Abigail Graham is a freelance theatre director and artistic director of OpenWorks Theatre. Her work includes Black Sheep, DEBRIS and Molly Sweeney.

Abigail is currently right in the middle of rehearsals for Death of a Salesman at the Royal & Derngate. The production runs in Northampton from 8 to 29 April 2017, before touring to Cambridge, Bath, Malvern, Exeter, Canterbury, Portsmouth, Edinburgh and Truro. Graham’s production is the first independent tour from the Royal & Derngate. No pressure.

 

Abigail with Mike Leigh

Hi ya! Royal and Derngate is quite a good theatre isn’t it?
Yes. The team are wonderful, a really  creative, supportive atmosphere.

 

What was the last new play you saw and left thinking – ‘bloody hell!’?
Castorf’s version of The Brothers Karamasow at the Volksbuehne in Berlin. It was epic.

Why should we come along to see your Death of A Salesman?
Firstly, it’s an extraordinary play, and we’ve got a brilliant team of actors and creatives; all of whom are working to open this classic up to a new generation of theatre goers.
It’s also a mind bending, time bending play – like being sucked into a whirlpool; Miller takes us into Willy Loman’s head and that opens up exciting staging possibilities as you leave objective reality and enter a more subjective world.  The creative team and I have enjoyed meeting that challenge and we hope the audience will enjoy coming on that journey with us – being sucked into the whirlpool too if you like. The cast are incredible – at the end of week two I’m pleased to say they’re all being really brave. So all being well, audiences will be in for a really good night out.
Crucially, Miller wrote it to ‘put a timebomb under the bullshit of American capitalism’…and considering the current political climate, it feels like a good time to be having that conversation.

Molly Sweeney was a quite successful wasn’t it. Do you have fond memories of that time?
Yes – having Brian Friel as a pen pal was really humbling. I miss him.

Death of A Salesman

Your production is the first independent tour from the Royal & Derngate. Nervous?
Not really, I’m looking forward to the play meeting audiences from all over the country. With a play as political as this one, I reckon it will be really interesting to see how people from opposite ends of the UK respond to it.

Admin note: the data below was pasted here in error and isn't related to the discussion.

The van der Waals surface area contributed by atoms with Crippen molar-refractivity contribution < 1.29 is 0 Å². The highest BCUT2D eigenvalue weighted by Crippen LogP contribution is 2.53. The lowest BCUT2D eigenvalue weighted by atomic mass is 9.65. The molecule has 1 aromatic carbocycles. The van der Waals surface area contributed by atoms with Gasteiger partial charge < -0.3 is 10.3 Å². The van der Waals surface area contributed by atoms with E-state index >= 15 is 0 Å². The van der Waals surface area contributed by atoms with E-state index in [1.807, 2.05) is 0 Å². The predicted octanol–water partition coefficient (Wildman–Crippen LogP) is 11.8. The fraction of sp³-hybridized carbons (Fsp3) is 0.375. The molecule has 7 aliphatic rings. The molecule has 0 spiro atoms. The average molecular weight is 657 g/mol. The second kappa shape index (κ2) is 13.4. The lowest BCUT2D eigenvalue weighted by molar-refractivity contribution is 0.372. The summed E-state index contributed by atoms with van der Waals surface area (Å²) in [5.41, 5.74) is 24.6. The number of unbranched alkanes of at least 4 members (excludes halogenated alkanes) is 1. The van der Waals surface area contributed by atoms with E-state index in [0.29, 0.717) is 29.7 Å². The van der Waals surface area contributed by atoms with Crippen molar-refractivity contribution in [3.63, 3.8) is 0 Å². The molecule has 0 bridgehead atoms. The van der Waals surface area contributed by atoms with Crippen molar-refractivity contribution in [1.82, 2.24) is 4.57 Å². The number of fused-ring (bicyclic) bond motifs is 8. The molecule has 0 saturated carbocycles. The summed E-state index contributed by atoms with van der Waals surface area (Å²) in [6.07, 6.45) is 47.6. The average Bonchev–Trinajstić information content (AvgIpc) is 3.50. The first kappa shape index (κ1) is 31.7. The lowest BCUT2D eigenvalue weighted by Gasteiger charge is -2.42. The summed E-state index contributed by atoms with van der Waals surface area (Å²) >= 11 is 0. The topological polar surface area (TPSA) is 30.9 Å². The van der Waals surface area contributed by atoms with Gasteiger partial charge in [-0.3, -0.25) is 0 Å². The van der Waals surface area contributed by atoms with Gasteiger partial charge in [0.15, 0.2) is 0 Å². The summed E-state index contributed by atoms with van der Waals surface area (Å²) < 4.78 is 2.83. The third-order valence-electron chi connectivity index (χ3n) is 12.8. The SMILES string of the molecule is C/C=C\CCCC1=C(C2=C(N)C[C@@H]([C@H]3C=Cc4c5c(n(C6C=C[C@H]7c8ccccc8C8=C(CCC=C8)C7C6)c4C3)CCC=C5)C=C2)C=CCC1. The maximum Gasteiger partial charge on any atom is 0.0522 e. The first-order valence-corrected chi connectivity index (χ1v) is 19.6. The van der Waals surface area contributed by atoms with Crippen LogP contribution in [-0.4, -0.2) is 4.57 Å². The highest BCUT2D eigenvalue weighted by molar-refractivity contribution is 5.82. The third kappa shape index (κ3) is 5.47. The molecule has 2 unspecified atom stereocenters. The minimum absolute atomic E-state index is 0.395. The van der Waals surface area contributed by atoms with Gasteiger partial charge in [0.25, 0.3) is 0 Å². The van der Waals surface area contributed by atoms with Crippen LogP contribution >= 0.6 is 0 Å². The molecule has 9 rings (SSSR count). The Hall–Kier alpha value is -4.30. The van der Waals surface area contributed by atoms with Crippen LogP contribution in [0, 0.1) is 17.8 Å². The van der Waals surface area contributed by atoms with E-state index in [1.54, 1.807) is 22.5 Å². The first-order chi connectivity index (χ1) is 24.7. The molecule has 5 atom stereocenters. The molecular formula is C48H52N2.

What’s your No 1 piece of Directing advice?
Keep learning.

Death of a Salesman is a classic text full of broken and misplaced dreams. Is it a metaphor for life?
I hope not.

Are you looking forward to Love Actually for Comic Relief?
(Let’s hope the hot French guy is in it thought.) Will Emma Thompson be re-enacting my favourite bit? You know the bit I mean….

Does Tim Piggot Smith have any dressing room demands?
I.e cayenne pepper, and rose-scented candles, rooms must maintain a constant temperature of 68 to 75 degrees etc etc. Not as far as I’m aware….

Can you tell us a bit about OpenWorks Theatre company?
Sure – I set up OpenWorks in 2013 as I believe you can only change who goes to the theatre if you change who makes it. On a very basic level, we are working to create a holistic relationship between art, outreach and audience development. It started out with each member of the creative team having a paid mentee who was in rehearsals afternoon a week, they then act as ambassadors for the show amongst their peers; giving word of mouth only discount codes to members of their community who haven’t been to their local theatre independently before.
It’s now evolved; our current commission, a new play by Caroline Bird, was inspired by a Looked After Young Person who was a trainee on our last production. I can’t say too much, but we were chatting about zombies and it all came from there. Following an exploratory week with him and his peers, Caroline has gone away to write the play, and we hope to return to the group and workshop it with them and some actors, and then when we go into production to keep them as trainees who will act as ambassadors for the work.

Mike Leigh is your hero, isn’t he?
I love his work. I saw All or Nothing in the cinema when I was at university; I had never seen acting like it. I guess he’s one of my heroes because he just keeps doing his thing his way, making the work he wants to make the way he wants to make it. He came to see Molly Sweeney at The Print Room. We ended up chatting for about an hour after the show.

Is there anything you’d like to add, Abigail?
Nope. Have a lovely week.

Death of a Salesman will run at the Royal & Derngate from 8 to 29 April 2017.